Here’s a supercut of all the mentions of the word “data” in last week’s Supreme Court Oral Arguments in Evenwel v. Abbott, a case addressing the question of whether the “one-person, one-vote” principle of the Equal Protection Clause allows states to use total population data instead of voter population data in apportioning legislative districts.
Turns out, “data” came up a lot!
This follows a supercut last year of mentions of the word “cloud” in the ABC v. Aereo argument, “Supreme Court Clouds (2014)”. The process of making this video was largely similar, though I’ve traded in
ffmpeg for cutting up, modifying, and muxing the video.
This time I thought it’d be nice to include some background music, so I turned to the public domain recordings of various Chopin compositions, created by Musopen. For the video, I used a segment of a 1958 educational film about computers made by IBM and sourced from the Prelinger Archive.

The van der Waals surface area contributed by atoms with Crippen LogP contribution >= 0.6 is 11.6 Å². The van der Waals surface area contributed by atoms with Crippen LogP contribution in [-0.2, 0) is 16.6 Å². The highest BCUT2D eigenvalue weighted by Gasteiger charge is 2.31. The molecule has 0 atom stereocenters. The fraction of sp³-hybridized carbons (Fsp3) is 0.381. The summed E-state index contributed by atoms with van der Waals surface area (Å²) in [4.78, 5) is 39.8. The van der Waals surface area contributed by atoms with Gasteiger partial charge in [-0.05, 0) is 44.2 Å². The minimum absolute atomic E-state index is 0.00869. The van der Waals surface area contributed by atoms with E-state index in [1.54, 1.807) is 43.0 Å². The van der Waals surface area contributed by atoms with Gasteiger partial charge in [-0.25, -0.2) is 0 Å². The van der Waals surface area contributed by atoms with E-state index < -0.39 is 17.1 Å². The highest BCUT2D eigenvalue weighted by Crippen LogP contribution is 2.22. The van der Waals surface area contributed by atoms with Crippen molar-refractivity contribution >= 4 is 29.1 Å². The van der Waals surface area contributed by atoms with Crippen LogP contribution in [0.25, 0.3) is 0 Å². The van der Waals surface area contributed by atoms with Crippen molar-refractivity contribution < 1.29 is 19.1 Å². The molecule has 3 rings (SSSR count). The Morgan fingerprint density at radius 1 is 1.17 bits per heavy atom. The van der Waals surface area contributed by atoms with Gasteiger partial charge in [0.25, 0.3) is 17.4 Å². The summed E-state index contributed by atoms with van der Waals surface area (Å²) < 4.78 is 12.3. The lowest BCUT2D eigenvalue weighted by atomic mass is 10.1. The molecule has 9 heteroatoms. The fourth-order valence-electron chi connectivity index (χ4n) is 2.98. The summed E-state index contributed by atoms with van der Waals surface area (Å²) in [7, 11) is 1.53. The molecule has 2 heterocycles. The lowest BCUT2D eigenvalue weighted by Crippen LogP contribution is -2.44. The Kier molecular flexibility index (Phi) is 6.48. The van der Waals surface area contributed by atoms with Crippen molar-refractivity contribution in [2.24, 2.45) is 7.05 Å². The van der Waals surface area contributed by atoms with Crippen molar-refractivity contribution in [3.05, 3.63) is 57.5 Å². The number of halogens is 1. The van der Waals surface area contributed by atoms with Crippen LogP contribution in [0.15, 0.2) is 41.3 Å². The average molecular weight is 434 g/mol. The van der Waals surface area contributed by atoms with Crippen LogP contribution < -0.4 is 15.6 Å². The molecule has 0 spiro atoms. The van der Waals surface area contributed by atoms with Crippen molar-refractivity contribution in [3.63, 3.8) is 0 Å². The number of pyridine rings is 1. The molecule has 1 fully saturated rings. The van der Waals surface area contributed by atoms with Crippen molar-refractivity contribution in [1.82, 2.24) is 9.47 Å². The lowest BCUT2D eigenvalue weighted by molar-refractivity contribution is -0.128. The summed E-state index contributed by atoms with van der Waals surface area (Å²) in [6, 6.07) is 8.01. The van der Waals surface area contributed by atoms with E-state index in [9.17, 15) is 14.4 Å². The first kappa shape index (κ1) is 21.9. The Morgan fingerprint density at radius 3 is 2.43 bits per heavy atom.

Both media sources, as well as the Supreme Court audio, are public domain. (All for different reasons, too: the music because of an intentional waiver of rights; the video because it was not noticed-and-registered and was made in an era that required formalities; and the courtroom audio because of § 105 barring federal employees from copyright on their official work.)